It seems to suggest both of these claims came from Alfreda Bikowsky, who was Deputy Chief of ALEC station in this period. Indeed, it suggests that others within CIA believed she (and someone else, whose name is redacted) made that up.

These aren’t the only oft-repeated stories the report says were made up (others include the claim that Abu Zubaydah wrote the al Qaeda manual, which was always so problematic it’s surprising it lasted this long).

But I find it interesting that Bikowsky, in particular, seems to have been inventing this kind of trash talking from al Qaeda. Trash talking that served to justify torture.

Meet the Press: 12 Years of Unchallenged Cheney Claims about Iraq and Al Qaeda

Chuck Todd figured the best way to engage in journalism after the release of the Torture Report was not to invite one of the many interrogators who objected to torture or, having performed it, learned that it damaged them as much as the detainee (Kudos to ABC and CNN for having done so), but instead to invite Dick Cheney on to defend anal rape (which Todd did not call anal rape).

And while Todd had a Tim Russert style gotcha — Dick Cheney predicting 20 years ago that overthrowing Saddam would lead to the disintegration of Iraq and untold chaos — when Dick Cheney explained that 9/11 changed that earlier analysis, Todd offered the most impotent rebuttal, noting that the report undermines that claim, without doing any of several things:

  • Rather than engaging in “report says he says” two side false equivalency, point out that the evidence — the facts — refute that
  • Pointing out the new evidence, offered by Carl Levin this week, that Cheney had knowingly and repeatedly lied on Meet the Press about this topic
  • Reminding Cheney that CIA and DOD set off to find a way to “exploit,” not just “interrogate” detainees, and on the measure of producing false confessions to be used propaganda, the torture was a key part of starting an illegal war that led to the death of 4,000 Americans and untold Iraqis

Todd, of course, did none of those things.

I guess Meet the Press believes they’ll return to the glory of the Tim Russert era if they do the same thing Tim Russert did in his last years, offer Cheney a platform to lie and lie and lie.

For 12 years now, Meet the Press has been willing platform for unchallenged Dick Cheney lies.

As Last Piece of Business, Carl Levin Reiterates that Dick Cheney Lied Us into War

As one of the last things Carl Levin did before retiring, he released a letter he received from John Brennan demonstrating what a liar Dick Cheney is.

For years, Levin has been trying to get the CIA to declassify a March 13, 2003 cable assessing a source’s claim that Mohammed Atta met Iraqi intelligence officer Ahmad Samir al-Ani in Prague before 9/11, a purported meeting Cheney repeatedly used to insinuate a tie between Iraq and al Qaeda justified the war in Iraq. While Brennan still refuses to declassify the cable, but his letter does explain some of CIA’s assessment of that source.

On 13 March 2003, CIA headquarters received a communication from the field responding to a request that the field look into a single-source intelligence report indicating that Mohammed Atta met with former Iraqi intelligence officer al-Ani in Praque in April 20001. In that communication, the field expressed significant concern regarding the possibility of an official public statement by the United States Government indicating that such a meeting took place. The communication noted that information received after the single-source report raised serious doubts about that report’s accuracy.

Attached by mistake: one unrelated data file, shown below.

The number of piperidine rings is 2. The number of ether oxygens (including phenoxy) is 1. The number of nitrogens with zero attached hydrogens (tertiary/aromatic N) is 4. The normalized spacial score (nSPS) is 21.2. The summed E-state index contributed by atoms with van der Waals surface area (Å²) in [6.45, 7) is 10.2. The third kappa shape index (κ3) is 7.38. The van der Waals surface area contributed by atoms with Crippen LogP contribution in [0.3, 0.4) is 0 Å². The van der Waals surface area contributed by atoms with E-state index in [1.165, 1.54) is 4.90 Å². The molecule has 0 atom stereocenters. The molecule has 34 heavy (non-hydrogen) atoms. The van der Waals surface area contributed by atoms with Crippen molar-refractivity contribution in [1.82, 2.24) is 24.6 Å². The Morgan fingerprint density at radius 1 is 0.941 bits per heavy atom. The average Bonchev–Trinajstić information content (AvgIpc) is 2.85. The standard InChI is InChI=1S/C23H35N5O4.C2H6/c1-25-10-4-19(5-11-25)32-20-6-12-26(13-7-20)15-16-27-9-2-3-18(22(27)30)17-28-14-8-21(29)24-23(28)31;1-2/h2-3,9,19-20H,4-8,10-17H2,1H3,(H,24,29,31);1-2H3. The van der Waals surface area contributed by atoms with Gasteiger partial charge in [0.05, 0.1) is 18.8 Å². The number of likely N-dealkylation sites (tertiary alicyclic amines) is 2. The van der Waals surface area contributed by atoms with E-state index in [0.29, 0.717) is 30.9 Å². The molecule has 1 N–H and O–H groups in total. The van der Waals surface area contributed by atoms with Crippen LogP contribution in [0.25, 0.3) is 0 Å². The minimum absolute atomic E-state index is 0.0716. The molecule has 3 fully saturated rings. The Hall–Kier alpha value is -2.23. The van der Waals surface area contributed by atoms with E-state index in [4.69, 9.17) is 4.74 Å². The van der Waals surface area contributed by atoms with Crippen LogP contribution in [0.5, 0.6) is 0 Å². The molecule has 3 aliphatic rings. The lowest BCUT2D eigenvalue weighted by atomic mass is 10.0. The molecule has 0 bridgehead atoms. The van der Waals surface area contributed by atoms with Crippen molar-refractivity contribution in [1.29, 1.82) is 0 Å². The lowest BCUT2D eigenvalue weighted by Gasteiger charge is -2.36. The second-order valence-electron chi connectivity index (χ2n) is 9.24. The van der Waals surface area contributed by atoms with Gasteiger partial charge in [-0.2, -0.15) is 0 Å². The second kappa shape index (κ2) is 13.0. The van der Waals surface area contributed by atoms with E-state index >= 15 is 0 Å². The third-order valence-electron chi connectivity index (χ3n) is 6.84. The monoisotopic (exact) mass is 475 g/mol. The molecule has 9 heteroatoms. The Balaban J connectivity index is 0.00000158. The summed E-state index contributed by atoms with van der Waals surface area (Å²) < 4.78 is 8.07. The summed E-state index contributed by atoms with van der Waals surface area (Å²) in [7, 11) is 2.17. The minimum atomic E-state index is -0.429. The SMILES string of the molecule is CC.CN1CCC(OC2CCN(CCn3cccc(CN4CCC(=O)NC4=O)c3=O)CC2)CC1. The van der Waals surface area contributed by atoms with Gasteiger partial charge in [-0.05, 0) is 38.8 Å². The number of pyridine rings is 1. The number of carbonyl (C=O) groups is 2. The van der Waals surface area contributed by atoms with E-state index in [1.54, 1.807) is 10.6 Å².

The context — and CIA’s long refusal to declassify the cable — suggests that the source was yet another planted lead designed to justify the war, a last ditch attempt to create a tie between Iraq and al Qaeda that did not exist.

Brennan’s letter goes on to quote on line from the report.

The field added that, to its knowledge, “there is not one USG [counterterrorism] or FBI expert that … has said they have evidence of ‘know’ that [Atta] was indeed [in Prague]. In fact, the analysis has been quite the opposite. [brackets original]

Four days after this report, Cheney fought mightily to make the Atta claim once more, just before the attack, even though the entire intelligence community thought the claim was not credible.

I raise all this when I should instead be talking about the torture report because it gets to the point I made here, which I keep making in every radio appearance I do on the torture report.

This all was about exploitation, not intelligence. And for over a year, Dick Cheney’s goal for exploitation was to create a fraudulent case for the Iraq war, whether via torture or dubious single source claims in Prague. As Cheney complains that the torture report (which reported on the anal rape done in the guise of rectal rehydration done on his order) is “full of crap,” we should never forget that one end result of this was the disastrous Iraq war.

The Advance Declination Letter and the White House Meetings

John Sifton has a piece at JustSecurity on a key new detail in the torture report: a description of a letter the CIA lawyers were sending around discussing getting an advance declination (though unless I’m misreading the report, this email chain is dated July 8, not April).